The distribution of part-time doctoral science and engineering workers across the three principal employment sectors (education, government, and industry) was roughly the same for those aged 65-75 as for those 64 or younger (table 3). However, among full-time workers, older doctoral scientists and engineers were more likely to be employed in the education sector and less likely to be employed in industry. For doctoral scientists and engineers aged 65-75 and employed in industry, the ratio of full-time to part-time workers was about 50:50; in contrast, about three quarters of doctoral scientists and engineers aged 65-75 in education and government were employed full time. In each of the three employment sectors, the percentage working part time was larger for those aged 65-75 than those 64 or younger, a result consistent with figure 1.
Table 3 also illustrates aspects of self-employment as the primary employment for doctoral scientists and engineers. Some 14 percent of those aged 65-75 who were employed were self-employed, compared with 4 percent of those 64 and younger, indicating that self-employment, such as consulting work, constitutes a more significant aspect of employment for older workers. More than half (57 percent) of self-employed doctoral scientists and engineers aged 65-75 worked part time, versus about a third (32 percent) of those 64 and younger.
A previous analysis summarized in Science and Engineering Indicators: 2000 using 1997 SESTAT data found that those scientists and engineers with doctorates tended to continue to work full time to more advanced ages than their counterparts with bachelor's or master's as their highest degree. By age 63, half of scientists and engineers with bachelor's or master's degrees as their highest degree were no longer working full time whereas for doctoral scientists and engineers, this 50-percent mark was not reached until age 66, three years later. By age 70, about 20 percent of doctoral scientists and engineers were still working full time, compared with 10 percent of scientists and engineers with bachelor's or master's degrees as their highest degree.
The distribution of all employed doctoral scientists and engineers by field of doctoral degree was similar for those 64 and younger and for those 65 to 75 years old (table 4). Among those working part time, the distribution by field of degree showed that a larger proportion of those aged 65-75 had doctoral degrees in the physical sciences (26 percent) than did the younger doctoral scientists and engineers (14 percent). In contrast, a smaller proportion of part-time employees aged 65-75 had doctoral degrees in the social sciences (38 percent) than did younger doctorates (48 percent).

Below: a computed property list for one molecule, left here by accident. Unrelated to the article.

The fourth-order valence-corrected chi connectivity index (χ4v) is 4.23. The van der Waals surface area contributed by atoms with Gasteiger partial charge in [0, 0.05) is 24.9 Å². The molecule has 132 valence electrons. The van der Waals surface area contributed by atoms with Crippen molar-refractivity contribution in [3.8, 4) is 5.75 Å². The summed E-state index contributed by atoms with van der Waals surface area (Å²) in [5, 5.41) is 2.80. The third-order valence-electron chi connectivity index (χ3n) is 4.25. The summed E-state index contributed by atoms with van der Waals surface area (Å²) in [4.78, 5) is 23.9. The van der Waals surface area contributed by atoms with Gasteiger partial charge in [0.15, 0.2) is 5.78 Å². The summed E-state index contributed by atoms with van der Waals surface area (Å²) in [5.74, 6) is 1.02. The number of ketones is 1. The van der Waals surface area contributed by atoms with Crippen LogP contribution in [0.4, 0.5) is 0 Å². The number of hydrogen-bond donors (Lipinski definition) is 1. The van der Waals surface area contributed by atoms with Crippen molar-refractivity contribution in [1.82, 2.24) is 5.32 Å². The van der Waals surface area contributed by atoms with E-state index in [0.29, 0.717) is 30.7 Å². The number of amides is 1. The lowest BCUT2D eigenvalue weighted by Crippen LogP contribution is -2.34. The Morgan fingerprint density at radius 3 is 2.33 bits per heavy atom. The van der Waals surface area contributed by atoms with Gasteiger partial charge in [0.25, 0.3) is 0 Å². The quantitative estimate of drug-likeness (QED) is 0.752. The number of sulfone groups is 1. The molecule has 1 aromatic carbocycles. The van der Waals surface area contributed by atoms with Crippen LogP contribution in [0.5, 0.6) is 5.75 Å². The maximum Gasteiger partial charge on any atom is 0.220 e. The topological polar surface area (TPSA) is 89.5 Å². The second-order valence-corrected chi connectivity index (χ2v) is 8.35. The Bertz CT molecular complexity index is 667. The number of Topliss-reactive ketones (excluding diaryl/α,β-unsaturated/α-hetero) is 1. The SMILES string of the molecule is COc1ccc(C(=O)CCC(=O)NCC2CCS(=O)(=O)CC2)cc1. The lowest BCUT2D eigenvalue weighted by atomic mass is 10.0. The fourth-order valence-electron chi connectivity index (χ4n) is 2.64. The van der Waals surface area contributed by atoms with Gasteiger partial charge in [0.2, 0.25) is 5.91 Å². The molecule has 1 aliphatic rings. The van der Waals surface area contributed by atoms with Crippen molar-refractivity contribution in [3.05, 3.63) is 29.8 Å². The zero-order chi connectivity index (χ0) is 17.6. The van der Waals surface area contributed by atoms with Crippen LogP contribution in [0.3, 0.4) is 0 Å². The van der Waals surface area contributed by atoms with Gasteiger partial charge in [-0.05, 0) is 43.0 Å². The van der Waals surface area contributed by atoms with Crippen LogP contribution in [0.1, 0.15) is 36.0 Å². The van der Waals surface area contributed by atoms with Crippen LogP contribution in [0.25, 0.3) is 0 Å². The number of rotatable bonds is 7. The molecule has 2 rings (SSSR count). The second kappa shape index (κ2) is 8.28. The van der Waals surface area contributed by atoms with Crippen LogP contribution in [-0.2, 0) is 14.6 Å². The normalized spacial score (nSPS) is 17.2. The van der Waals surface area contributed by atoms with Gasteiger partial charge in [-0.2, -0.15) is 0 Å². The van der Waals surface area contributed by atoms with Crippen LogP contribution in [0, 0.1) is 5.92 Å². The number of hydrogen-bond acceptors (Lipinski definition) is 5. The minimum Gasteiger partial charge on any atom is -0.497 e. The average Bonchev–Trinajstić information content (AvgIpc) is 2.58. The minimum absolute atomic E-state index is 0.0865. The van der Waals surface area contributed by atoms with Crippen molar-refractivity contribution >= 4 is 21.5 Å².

The term "employed" includes those who worked for pay or profit during the survey reference week. "Unemployed" refers to those who did not have work during that week, but who actively looked for work during the previous four weeks. This population includes those temporarily laid off. "Not in the labor force" includes those who were not designated as either employed or unemployed during the reference week. These definitions were adopted for the NSF SESTAT surveys from Bureau of Labor Statistics definitions. See http://stats.bls.gov/cps/cps_faq.htm.
 Unless otherwise noted, all differences stated in this report are significant with a 95-percent confidence interval. Significant tests were performed with a generalized variance function (GVF) model, using parameters available for SDR data sets or for SESTAT data sets for specific years.
 Ninety-four percent confidence level.
 Unlike the SESTAT population (which includes those with a bachelor's or a master's degree as their highest degree), the population sampled for the SDR is restricted to those who earned doctorates from U.S. institutions. However, the differences between SDR results and those derived from the doctoral component of SESTAT are not large enough to affect the comparisons presented in this report.
 Source: National Science Board, Science and Engineering Indicators: 2000 (Arlington, VA: National Science Foundation, NSB-00-1, 2000), pp. 3-2.